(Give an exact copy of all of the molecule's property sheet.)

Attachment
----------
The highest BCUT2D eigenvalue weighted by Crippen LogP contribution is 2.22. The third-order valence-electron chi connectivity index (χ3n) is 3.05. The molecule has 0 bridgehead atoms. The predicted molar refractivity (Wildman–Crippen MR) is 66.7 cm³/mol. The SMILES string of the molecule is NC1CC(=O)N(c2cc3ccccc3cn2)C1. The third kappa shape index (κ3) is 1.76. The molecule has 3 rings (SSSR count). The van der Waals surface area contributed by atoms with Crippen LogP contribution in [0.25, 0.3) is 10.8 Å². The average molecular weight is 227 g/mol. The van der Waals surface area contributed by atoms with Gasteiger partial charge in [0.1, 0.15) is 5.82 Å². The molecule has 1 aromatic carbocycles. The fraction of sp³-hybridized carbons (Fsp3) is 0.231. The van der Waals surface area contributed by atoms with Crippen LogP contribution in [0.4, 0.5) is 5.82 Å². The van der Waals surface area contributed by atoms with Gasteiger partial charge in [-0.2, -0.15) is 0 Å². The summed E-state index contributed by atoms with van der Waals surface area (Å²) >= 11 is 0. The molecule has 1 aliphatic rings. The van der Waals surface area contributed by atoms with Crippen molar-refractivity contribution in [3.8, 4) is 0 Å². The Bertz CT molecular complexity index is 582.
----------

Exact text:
The highest BCUT2D eigenvalue weighted by Crippen LogP contribution is 2.22. The third-order valence-electron chi connectivity index (χ3n) is 3.05. The molecule has 0 bridgehead atoms. The predicted molar refractivity (Wildman–Crippen MR) is 66.7 cm³/mol. The SMILES string of the molecule is NC1CC(=O)N(c2cc3ccccc3cn2)C1. The third kappa shape index (κ3) is 1.76. The molecule has 3 rings (SSSR count). The van der Waals surface area contributed by atoms with Crippen LogP contribution in [0.25, 0.3) is 10.8 Å². The average molecular weight is 227 g/mol. The van der Waals surface area contributed by atoms with Gasteiger partial charge in [0.1, 0.15) is 5.82 Å². The molecule has 1 aromatic carbocycles. The fraction of sp³-hybridized carbons (Fsp3) is 0.231. The van der Waals surface area contributed by atoms with Crippen LogP contribution in [0.4, 0.5) is 5.82 Å². The van der Waals surface area contributed by atoms with Gasteiger partial charge in [-0.2, -0.15) is 0 Å². The summed E-state index contributed by atoms with van der Waals surface area (Å²) >= 11 is 0. The molecule has 1 aliphatic rings. The van der Waals surface area contributed by atoms with Crippen molar-refractivity contribution in [3.8, 4) is 0 Å². The Bertz CT molecular complexity index is 582.